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Standing out and standing in: The psychology of control in America and Japan

Standing out and standing in: The psychology of control in America and Japan There are at least 2 general paths to a feeling of control. In primary control, individuals enhance their rewards by influencing existing realities (e.g., other people, circumstances, symptoms, or behavior problems). In secondary control, individuals enhance their rewards by accommodating to existing realities and maximizing satisfaction or goodness of fit with things as they are. It is argued that American psychologists' exclusive focus on primary control reflects a cultural context in which primary control is heavily emphasized and highly valued. In Japan, by contrast, primary control has traditionally been less highly valued and less often anticipated, and secondary control has assumed a more central role in everyday life. Japanese and American perspectives and practices are contrasted in childrearing, socialization, religion and philosophy, work, and psychotherapy. These comparisons reveal some key benefits, and some costs, of both primary and secondary approaches to control. The comparisons suggest that an important goal, both for individuals and for cultures, is an optimally adaptive blend of primary and secondary control. (116 ref) http://www.deepdyve.com/assets/images/DeepDyve-Logo-lg.png American Psychologist American Psychological Association

Standing out and standing in: The psychology of control in America and Japan

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References (110)

Publisher
American Psychological Association
Copyright
Copyright © 1984 American Psychological Association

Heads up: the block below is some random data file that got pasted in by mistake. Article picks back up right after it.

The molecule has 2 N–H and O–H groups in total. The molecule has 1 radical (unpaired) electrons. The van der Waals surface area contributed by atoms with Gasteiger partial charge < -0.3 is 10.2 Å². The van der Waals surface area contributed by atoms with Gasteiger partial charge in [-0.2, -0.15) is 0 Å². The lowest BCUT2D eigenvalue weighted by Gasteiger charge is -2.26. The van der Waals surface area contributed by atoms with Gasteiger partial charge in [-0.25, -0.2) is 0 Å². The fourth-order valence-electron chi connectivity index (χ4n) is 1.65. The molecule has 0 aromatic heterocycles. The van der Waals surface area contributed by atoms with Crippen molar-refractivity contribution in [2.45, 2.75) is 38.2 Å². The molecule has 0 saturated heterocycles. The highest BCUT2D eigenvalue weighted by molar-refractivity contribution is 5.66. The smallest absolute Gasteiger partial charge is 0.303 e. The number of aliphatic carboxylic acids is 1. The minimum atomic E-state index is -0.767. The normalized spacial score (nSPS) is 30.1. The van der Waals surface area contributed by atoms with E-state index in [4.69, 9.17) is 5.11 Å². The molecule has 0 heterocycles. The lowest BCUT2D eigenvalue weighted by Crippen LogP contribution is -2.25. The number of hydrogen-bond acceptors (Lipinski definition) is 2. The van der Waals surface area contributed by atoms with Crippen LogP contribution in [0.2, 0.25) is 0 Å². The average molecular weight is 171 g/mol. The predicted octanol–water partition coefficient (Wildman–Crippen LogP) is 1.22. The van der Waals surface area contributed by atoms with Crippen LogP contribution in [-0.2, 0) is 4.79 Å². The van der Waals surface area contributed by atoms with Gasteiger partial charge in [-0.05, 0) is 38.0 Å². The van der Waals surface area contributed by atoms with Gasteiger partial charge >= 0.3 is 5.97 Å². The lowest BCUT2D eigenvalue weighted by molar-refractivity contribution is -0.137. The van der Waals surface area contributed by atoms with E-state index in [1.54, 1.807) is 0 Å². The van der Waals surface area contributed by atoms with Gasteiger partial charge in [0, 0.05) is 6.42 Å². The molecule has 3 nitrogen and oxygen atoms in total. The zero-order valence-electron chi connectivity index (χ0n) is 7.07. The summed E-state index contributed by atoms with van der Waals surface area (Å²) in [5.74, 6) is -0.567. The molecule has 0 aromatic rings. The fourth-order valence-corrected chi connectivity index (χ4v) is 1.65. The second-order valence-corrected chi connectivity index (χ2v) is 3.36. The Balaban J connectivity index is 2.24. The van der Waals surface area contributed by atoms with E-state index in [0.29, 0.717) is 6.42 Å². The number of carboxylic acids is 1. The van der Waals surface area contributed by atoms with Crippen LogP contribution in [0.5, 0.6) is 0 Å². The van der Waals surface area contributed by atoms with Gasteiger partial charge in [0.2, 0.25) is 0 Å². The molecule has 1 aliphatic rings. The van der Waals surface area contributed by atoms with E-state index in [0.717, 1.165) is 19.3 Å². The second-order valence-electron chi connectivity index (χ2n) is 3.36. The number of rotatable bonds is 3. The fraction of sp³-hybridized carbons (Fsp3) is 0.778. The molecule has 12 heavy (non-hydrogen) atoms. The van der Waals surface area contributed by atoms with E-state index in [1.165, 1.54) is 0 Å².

ISSN
0003-066x
eISSN
1935-990X
DOI
10.1037/0003-066X.39.9.955
Publisher site
See Article on Publisher Site

Abstract

There are at least 2 general paths to a feeling of control. In primary control, individuals enhance their rewards by influencing existing realities (e.g., other people, circumstances, symptoms, or behavior problems). In secondary control, individuals enhance their rewards by accommodating to existing realities and maximizing satisfaction or goodness of fit with things as they are. It is argued that American psychologists' exclusive focus on primary control reflects a cultural context in which primary control is heavily emphasized and highly valued. In Japan, by contrast, primary control has traditionally been less highly valued and less often anticipated, and secondary control has assumed a more central role in everyday life. Japanese and American perspectives and practices are contrasted in childrearing, socialization, religion and philosophy, work, and psychotherapy. These comparisons reveal some key benefits, and some costs, of both primary and secondary approaches to control. The comparisons suggest that an important goal, both for individuals and for cultures, is an optimally adaptive blend of primary and secondary control. (116 ref)

Journal

American PsychologistAmerican Psychological Association

Published: Sep 1, 1984

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